My dreams happen to be Korean, so there you go. $750 lost.
I’m just kidding, guys, jeez! You don’t have to take everything so seriously! Wow! Golly! Wow!
Anyway, the contest is funded by an association of realtors. On the poster, after the question, “What Is Your American Dream?” it hints, “Is your dream owning a house?” Nudge. Nudge. (Psst, wanna buy one from us?) Nudge. I actually want to live in an apartment. I’m going to fill it with cats so there’s so much body heat that I don’t even need a heater, and so much shed fur flying around that I don’t even need to buy such frivolous items as bedspreads and blankets. But I’m guessing my genius logic won’t impress a gang of realtors or essay-judgers, so. I guess my Korean-American dream is to own a house.

(Just realized. Strangers who just started to read this blog probably think that I am Korean now. I am not. That was an example of one of my many lame jokes. You’ll be seeing a lot of those here. Truth is, I am white. I am white as snow, printer paper, marshmallows, flour, clouds, powdered sugar, milk, rice, and mozzarella cheese.)

(I’m hungry.)

Tuesday, March 24, 2009


Sorry guys, sorry sorry sorry.
I am really not doing a good job of updating my blog. I wish I had time to treat my readers with daily posts, but frankly, I don't.
Remember that really good book I was reading? Yeah, well. I finished it. Then I read the sequel. Now I'm about to read the "threequel." (Cute, huh? I should get that copyrighted.) Anyway, I should probably have started to read classic literature by now. Charles Dickens, Jane Austin, and so on. But honestly, these Traveling Pants books are so much more fun.
Maybe it's time to do a little advertising. I have been keeping up-to-date with this awesome cooking blog: Workout then Cook. I've been thinking about posting the stuff that I cook up on my blog here. If you're not interested... TOO BAD. I made cranberry lemon muffins the other day for dessert. I forget the recipe, but here's a picture:Basically, I took a standard recipe for muffins, then added lemon juice and a handful of Craisins. They tasted like lemony muffins with Craisins. Who would've thought.
Also, I have some happy news. For the first time in my life since sixth grade, I earned an A in math class! In the beginning of the year of seventh grade, I had an A+, but that was only for a few months before my math skills declined at a steep and dangerous rate. I've been hovering at B and B+ ever since, but finally, finally, here is a ripe, golden A.
You know what, folks, this is why I don't blog anymore. After typing that last tidbit of news, I sat here for at least twenty-six decades trying to think of something else to say. I got nothing, guys, nuttin'. I need to take myself on an adventure just so that I can have something to talk about here.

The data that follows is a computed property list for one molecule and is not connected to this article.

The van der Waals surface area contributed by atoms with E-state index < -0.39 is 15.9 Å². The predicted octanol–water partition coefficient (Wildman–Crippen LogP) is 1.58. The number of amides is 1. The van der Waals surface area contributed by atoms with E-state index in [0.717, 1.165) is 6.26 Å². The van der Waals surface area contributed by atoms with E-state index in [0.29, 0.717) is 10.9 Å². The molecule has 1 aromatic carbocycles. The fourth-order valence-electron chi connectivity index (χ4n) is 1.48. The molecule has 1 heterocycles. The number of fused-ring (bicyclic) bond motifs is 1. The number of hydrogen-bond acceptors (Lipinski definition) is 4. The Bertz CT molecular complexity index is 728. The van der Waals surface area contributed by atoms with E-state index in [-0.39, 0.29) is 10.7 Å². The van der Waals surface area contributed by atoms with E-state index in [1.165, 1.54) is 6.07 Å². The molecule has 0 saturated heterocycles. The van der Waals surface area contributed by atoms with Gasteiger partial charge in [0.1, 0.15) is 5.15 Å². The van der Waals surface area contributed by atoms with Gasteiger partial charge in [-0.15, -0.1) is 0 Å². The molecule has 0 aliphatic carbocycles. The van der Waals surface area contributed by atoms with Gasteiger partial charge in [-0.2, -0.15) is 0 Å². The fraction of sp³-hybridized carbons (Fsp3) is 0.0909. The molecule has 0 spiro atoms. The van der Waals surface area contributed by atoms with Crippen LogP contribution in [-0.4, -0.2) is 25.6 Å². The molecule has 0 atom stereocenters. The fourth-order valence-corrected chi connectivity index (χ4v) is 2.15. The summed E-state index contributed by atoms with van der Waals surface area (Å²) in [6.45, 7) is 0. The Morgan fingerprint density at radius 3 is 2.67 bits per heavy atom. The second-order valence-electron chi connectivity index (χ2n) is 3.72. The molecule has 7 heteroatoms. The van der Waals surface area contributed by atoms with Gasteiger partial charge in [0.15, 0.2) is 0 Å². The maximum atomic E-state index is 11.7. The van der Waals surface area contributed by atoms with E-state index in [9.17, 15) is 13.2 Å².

Since I am unable to entertain you, here is a funny clip that certainly will.

Friday, March 20, 2009

Books and Movies

I am reading a really good book. Yeah. That’s my excuse, if any particularly greedy readers think I’m not blogging enough. Cuz when I have free time, I’m reading it instead of blogging. Good one, huh? Huh? Yeah?
The thing about this book is, I’m ashamed of liking it. But it’s kind of like one of those millions of shallow chick flicks that everybody watches sometime or other. You’re embarrassed of liking them, but you watch them and love them and then rewind and watch them all over again. I know you’re thrilled every time Confessions of a Teenage Drama Queen comes onto Disney Channel at night... again. We all love Lindsay Lohan and Hilary Duff. We just don’t want to admit it, even to ourselves. Of course, my favorite movies are all either kiddie movies, (Hairspray) chick flicks, (The Devil Wears Prada, 27 Dresses, Legally Blonde) or Pixar. Plus all those wonderful combination kiddie/chick flick movies that Disney keeps putting out. Or, put out a few years ago, before all the stars got sent to rehab. Cheetah Girls. Cheetah Girls 2. The Lizzie McGuire Movie. Get A Clue. Feel-good movies with little substance but many dedicated but anonymous watchers. Think about it, if you turned on the television and found a channel that happened to be right at the climax of some action-y type movie, you’d get too confused and drown in all the perplexing folds of the plotline. If you landed straight in the middle of, say, Get A Clue, (BEST. MOVIE. EVER.) you could easily pick up on what was going on, floating along with Lindsay and company on their little adventure. Movies should be simple and fun, something you can either glide or dance through. Other movies always make me scared, bored, confused, or grossed out.
Anyway. About the book. It’s exactly the literature equivalent of those fluffy girly movies that I so adore. Gals, remember the sonic boom that erupted from the publishing of The Sisterhood Of The Traveling Pants series? Well, I scoffed at those books. I have a different opinion about books than I do movies. Books are supposed to be complex and interesting, and these promised to be anything but. My sister got the first two for her birthday in sixth grade. Or maybe seventh. Possible fifth. I never read them after all these one, two, or three years, but I was desperate. I had read every single thing in the house, from my books to the dictionary (Yawn. I got bored after “aardvark.”) to my old journals to the receipts at the bottom of my purse. I caved, and read the book. It was a good book. Absolutely majestic. (Sigh. Read the post below if you don’t get it.) I devoured the entire thing in three days. Then I moved on to the second one, which I have been plowing through for two days, so I guesstimate I’ll be finished soon. The weird thing is, I loved the movies, both of them, but it never did connect in my brain, “hey, maybe I should read the books.” But like, yeah, I did, so.
Boy, I’m really gabbering on today, huh? And about the least original topic ever. Books and movies, movies and books. Sorry if this post was boring. At least that other sandwich will have company.